Living Environments and Student Engagement: Research Findings and Implications
ACPA Commission for Housing and Residence Life Sponsored Program
Tuesday, March 28| 4:45-5:45p | Convention Center A124
Presenters: Polly Graham, Sarah Hurtado, Bob Gonyea
Within the higher education community, there is a tacit belief that living on campus is more beneficial to students than living off campus. Residence life professionals in particular have experiential knowledge that supports this assumption. Most residential programs offer targeted programming, professional staffing, and increased access to a wide variety of resources, among other amenities. With increased access to these resources, it is commonsensical to assume that living on-campus offers more to students than other housing options. Additionally, there is scholarship that affirms the advantages of on-campus living, probably most well-known being Pascarella and Terenzini’s How College Affects Students.
In the 1991 edition, they assert the significance of residence life, concluding living on campus was “the single most consistent within-college determinant of the impact of college” (p. 611).
Yet, we know the landscape of college housing has changed significantly in recent years as has the demography of college students. For example, many institutions have moved away from the traditional residence hall with double-loaded corridors and community restrooms. Evolving technology has changed the way students interact with each other and the world around them. Further, more recent research such as Mayhew et al.’s 2016 edition of How College Affects Students, along with scholars such as Shaun Harper and Terrell Strayhorn have pointed to the uneven benefits of living on campus, especially when taking into account minoritized identities. There are also increasing available and accommodating non-university housing options, which offer many of the amenities available in traditional residence halls. It is with these considerations in mind that we pursued our study to better understand the impact of differing living environments on college student engagement.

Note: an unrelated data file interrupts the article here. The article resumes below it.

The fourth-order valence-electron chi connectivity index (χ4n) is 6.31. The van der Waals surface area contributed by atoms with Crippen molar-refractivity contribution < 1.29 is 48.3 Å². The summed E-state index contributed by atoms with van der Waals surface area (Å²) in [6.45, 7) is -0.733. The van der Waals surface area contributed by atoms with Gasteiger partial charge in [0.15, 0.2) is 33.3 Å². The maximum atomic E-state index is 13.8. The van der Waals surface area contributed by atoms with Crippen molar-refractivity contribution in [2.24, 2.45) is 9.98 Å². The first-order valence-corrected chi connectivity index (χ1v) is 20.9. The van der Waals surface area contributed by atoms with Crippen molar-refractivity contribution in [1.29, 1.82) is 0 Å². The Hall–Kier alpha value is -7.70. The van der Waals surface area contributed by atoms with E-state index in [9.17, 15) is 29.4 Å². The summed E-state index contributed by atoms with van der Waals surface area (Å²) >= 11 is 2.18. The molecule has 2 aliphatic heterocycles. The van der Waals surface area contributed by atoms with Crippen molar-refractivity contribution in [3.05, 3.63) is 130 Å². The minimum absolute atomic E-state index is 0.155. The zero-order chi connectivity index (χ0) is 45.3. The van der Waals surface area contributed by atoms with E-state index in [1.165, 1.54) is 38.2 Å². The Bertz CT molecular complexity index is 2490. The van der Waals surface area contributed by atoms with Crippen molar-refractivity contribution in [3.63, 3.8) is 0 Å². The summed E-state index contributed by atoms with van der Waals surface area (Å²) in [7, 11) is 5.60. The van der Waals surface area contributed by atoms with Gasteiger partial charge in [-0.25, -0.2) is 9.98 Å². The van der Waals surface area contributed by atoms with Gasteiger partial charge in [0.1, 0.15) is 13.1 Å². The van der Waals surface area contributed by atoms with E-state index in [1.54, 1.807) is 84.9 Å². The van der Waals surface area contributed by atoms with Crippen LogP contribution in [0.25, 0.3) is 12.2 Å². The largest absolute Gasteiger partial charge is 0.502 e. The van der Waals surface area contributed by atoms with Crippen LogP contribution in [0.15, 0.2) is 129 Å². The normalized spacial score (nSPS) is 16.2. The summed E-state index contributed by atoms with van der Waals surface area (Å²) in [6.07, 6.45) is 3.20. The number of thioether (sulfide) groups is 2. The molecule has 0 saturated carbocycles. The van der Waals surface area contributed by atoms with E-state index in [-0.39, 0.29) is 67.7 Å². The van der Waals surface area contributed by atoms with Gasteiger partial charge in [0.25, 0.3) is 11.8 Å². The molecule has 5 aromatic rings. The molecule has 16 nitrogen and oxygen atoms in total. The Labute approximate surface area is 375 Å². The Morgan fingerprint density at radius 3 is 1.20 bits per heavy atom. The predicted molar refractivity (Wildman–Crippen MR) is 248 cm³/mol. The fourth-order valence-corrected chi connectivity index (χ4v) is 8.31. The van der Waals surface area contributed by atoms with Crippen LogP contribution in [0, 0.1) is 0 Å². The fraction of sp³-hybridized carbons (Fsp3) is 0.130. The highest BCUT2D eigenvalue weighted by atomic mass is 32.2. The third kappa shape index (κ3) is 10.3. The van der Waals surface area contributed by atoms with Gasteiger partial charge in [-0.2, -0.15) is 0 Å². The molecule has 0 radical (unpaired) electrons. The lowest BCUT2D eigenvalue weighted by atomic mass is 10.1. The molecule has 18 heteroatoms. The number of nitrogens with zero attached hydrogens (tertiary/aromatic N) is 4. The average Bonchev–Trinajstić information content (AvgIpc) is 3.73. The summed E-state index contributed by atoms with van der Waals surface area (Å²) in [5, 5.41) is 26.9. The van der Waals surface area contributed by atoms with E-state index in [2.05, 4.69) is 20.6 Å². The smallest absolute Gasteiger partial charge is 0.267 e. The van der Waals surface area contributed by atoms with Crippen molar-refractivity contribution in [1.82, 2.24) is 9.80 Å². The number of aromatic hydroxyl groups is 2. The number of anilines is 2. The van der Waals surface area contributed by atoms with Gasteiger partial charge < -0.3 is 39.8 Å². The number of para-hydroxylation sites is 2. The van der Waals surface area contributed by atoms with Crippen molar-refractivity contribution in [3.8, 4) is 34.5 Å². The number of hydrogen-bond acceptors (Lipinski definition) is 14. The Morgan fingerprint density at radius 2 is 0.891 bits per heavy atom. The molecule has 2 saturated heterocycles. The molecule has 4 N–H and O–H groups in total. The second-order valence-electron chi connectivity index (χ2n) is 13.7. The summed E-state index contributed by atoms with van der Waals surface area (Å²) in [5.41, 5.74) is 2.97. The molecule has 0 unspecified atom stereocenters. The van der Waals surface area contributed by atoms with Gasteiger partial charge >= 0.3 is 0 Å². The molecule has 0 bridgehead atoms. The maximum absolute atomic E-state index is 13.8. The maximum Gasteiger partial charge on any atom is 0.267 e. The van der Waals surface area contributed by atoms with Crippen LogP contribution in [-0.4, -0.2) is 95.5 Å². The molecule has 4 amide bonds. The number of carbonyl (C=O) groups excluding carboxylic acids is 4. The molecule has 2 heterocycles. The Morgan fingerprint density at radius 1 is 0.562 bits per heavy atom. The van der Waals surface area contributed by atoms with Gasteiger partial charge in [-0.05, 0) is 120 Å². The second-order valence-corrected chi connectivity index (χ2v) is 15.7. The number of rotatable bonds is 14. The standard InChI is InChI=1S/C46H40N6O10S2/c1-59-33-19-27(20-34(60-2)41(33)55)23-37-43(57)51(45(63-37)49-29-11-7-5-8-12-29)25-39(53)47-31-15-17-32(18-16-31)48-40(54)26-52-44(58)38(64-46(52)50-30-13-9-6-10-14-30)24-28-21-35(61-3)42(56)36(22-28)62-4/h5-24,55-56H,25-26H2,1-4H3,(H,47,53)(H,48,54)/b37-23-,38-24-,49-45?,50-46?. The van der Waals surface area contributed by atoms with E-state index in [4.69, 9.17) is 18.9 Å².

Since each of us is affiliated with the National Survey of Student Engagement (NSSE) in some capacity, engagement was of especial interest to us. With the support of NSSE and in collaboration with ACUHO-I, we drafted experimental survey questions. Data were provided by first-year and senior students attending 36 bachelor’s degree-granting institutions. The study investigates the characteristics of on- and off-campus living environments (facilities, programs, access to staff, safety, community issues, etc.) and their relationship with engagement and perceived gains in learning and development. In this particular session we will focus on first-year students, but will highlight findings disaggregated by various student characteristics. We look forward to sharing more about our rationale and development of the experimental questions, research methods, findings, and implications with you in our presentation, Tuesday, March 28, 2017 at #ACPA17 in Columbus, OH.
Polly Graham is a doctoral candidate in Higher Education at Indiana University Bloomington (IUB) where she has worked as a Project Associate for the IUB Center for Postsecondary Research. Her research has investigated the efficacy of learning communities as well as the influence of residence life on student engagement. She also has professional experience in residence life and higher education administration.
Sarah Hurtado is a doctoral candidate in Higher Education at Indiana University Bloomington (IUB) and serves as a Project Associate for the IUB Center for Postsecondary Research. Additionally, she has served as the Assessment Consultant in the IUB Division of Student Affairs, and has multiple years of experience working as a professional in residence life.
Bob Gonyea is associate director of the Indiana University Center for Postsecondary Research, where he coordinates research and reporting for the National Survey of Student Engagement (NSSE) and associated projects. Bob spent the early part of his career in student affairs administration where he gained insights about positive student development and effective campus environments.